Not all bitcoin miners have the same environmental impact. Two factors can contribute to a greener cryptocurrency mining: renewable energy sources and location climate. 

Bitcoin farms located in countries that rely heavily on fossil fuels have a higher environmental impact than those in countries that diversify their energy sources using hydropower, wind, solar or nuclear energies

Up until recently, a high percentage of Bitcoin farms were located in regions of China that relied heavily on burning coal, a relatively cheap energy source which encouraged profitability but also increased carbon dioxide emissions. In 2021, the Chinese government cracked-down on Bitcoin mining, causing an exodus of bitcoin miners to other locations with cheap energy sources. 

Kazakhstan, for example, has become a hotspot for Bitcoin mining due to low energy costs, generated by fossil fuels. However, the recent internet shutdown and protests in Kazakhstan have threatened the stability of mining in the region. On the other hand, farms located in places that use green-energy sources, such as those in Scandinavia, which use hydropower, have a drastically lower, or even neutral, carbon footprints. However, limitations on renewable energy availability, which can be subject to shifts in seasonality or production limitations, can dissuade miners from foregoing more reliable fossil fuel-based energy.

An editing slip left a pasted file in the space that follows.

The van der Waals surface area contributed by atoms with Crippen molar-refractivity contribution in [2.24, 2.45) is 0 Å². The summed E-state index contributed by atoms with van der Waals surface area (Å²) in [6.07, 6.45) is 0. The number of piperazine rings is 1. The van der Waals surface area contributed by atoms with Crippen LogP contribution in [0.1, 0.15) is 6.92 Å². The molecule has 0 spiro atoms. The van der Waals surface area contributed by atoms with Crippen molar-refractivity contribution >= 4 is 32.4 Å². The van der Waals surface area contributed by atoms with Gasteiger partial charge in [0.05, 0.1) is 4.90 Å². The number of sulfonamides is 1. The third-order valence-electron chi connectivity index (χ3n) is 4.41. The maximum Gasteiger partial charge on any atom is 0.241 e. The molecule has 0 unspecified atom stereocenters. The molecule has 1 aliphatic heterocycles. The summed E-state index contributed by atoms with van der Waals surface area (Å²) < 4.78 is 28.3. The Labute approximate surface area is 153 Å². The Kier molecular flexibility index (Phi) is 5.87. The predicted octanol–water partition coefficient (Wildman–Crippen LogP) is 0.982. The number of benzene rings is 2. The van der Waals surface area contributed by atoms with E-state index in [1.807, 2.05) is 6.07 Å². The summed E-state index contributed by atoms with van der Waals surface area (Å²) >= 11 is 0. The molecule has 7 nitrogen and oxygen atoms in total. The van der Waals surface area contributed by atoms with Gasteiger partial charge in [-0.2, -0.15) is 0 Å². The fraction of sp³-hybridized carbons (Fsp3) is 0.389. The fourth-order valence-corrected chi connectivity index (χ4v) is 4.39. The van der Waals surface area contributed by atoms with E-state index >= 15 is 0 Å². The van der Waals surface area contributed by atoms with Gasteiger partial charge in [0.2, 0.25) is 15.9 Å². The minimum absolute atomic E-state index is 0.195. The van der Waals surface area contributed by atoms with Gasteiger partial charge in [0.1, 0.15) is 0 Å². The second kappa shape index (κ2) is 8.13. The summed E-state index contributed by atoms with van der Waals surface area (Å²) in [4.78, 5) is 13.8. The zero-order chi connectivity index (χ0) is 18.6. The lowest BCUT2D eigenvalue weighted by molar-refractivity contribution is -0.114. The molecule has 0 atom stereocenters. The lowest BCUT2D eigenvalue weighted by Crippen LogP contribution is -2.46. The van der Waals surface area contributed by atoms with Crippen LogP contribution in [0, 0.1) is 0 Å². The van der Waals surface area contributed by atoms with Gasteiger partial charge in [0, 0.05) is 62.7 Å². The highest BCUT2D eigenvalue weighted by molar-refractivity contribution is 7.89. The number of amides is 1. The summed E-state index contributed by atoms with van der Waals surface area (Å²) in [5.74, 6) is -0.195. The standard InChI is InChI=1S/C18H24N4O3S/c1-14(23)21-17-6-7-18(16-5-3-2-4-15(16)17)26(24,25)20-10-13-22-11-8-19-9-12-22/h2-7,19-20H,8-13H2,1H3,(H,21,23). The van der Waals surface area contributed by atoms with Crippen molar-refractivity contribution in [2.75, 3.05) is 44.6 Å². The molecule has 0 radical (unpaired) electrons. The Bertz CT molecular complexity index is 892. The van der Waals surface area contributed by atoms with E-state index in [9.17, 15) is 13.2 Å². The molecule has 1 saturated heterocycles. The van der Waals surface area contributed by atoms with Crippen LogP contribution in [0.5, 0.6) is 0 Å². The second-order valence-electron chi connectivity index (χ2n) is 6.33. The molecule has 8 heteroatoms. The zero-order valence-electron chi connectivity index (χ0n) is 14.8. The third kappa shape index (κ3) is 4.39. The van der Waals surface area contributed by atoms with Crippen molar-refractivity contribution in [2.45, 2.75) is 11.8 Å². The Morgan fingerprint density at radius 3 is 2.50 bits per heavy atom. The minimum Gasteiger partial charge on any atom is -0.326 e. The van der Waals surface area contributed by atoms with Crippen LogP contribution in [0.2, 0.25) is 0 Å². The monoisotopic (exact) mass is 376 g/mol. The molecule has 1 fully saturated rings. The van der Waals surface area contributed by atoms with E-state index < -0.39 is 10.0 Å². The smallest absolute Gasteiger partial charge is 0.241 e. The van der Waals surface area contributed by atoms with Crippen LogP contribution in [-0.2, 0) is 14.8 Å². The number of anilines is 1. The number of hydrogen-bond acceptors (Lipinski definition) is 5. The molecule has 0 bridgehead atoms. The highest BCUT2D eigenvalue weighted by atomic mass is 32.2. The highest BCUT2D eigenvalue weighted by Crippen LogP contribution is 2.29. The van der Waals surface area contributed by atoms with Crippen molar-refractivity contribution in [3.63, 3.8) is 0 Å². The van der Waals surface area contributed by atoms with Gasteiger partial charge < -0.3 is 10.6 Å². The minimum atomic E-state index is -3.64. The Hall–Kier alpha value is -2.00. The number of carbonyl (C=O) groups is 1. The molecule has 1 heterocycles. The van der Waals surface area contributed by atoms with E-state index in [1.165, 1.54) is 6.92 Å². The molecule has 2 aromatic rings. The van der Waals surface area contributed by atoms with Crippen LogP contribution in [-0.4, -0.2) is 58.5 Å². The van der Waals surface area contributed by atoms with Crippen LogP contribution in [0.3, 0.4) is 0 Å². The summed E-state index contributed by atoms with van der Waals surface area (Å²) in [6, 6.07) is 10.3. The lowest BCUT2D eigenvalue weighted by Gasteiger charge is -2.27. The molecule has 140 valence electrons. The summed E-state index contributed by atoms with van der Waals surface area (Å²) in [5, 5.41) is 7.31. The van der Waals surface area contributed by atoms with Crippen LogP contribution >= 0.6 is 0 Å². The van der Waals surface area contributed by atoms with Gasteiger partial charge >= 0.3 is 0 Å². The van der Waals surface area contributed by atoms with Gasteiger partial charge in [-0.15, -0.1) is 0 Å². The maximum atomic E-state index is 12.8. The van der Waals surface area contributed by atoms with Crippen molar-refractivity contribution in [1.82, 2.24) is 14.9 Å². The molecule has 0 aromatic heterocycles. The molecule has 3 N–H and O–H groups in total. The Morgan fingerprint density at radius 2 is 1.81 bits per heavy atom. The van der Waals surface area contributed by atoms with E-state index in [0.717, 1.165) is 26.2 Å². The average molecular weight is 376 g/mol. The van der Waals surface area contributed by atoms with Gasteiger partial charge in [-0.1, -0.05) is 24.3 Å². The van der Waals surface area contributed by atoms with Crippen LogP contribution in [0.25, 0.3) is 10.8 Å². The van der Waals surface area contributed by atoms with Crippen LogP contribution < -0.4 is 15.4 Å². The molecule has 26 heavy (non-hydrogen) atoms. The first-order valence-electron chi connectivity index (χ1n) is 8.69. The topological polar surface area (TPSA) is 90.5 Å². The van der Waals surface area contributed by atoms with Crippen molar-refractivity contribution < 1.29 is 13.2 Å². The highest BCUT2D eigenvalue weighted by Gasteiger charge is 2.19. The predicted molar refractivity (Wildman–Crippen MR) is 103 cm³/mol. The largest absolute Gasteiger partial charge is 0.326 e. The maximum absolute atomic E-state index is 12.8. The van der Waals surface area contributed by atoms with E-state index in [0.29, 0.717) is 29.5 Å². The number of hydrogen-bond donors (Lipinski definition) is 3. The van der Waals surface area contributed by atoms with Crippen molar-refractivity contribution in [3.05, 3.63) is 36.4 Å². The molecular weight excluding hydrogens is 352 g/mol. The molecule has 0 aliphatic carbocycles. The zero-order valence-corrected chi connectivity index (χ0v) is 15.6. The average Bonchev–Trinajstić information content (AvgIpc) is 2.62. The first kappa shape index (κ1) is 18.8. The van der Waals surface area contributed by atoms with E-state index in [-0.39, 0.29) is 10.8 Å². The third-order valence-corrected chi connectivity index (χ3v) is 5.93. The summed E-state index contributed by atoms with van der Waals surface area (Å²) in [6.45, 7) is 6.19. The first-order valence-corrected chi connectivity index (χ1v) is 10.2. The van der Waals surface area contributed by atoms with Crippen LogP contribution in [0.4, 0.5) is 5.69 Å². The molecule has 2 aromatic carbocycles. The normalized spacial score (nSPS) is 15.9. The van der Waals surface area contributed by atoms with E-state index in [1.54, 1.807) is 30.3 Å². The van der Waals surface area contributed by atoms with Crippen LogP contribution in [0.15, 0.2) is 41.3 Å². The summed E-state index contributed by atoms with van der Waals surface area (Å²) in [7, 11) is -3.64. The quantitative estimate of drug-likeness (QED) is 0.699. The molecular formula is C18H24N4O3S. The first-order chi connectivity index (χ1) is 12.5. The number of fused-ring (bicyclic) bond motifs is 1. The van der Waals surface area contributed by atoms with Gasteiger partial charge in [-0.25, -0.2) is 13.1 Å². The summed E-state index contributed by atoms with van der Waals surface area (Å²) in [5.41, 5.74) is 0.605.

Similarly, the climate around these data centres can have an effect on bitcoin mining’s carbon footprint, as those located in colder environments rely less on artificial cooling systems to prevent ASIC servers from overheating, and therefore reduce total energy consumption.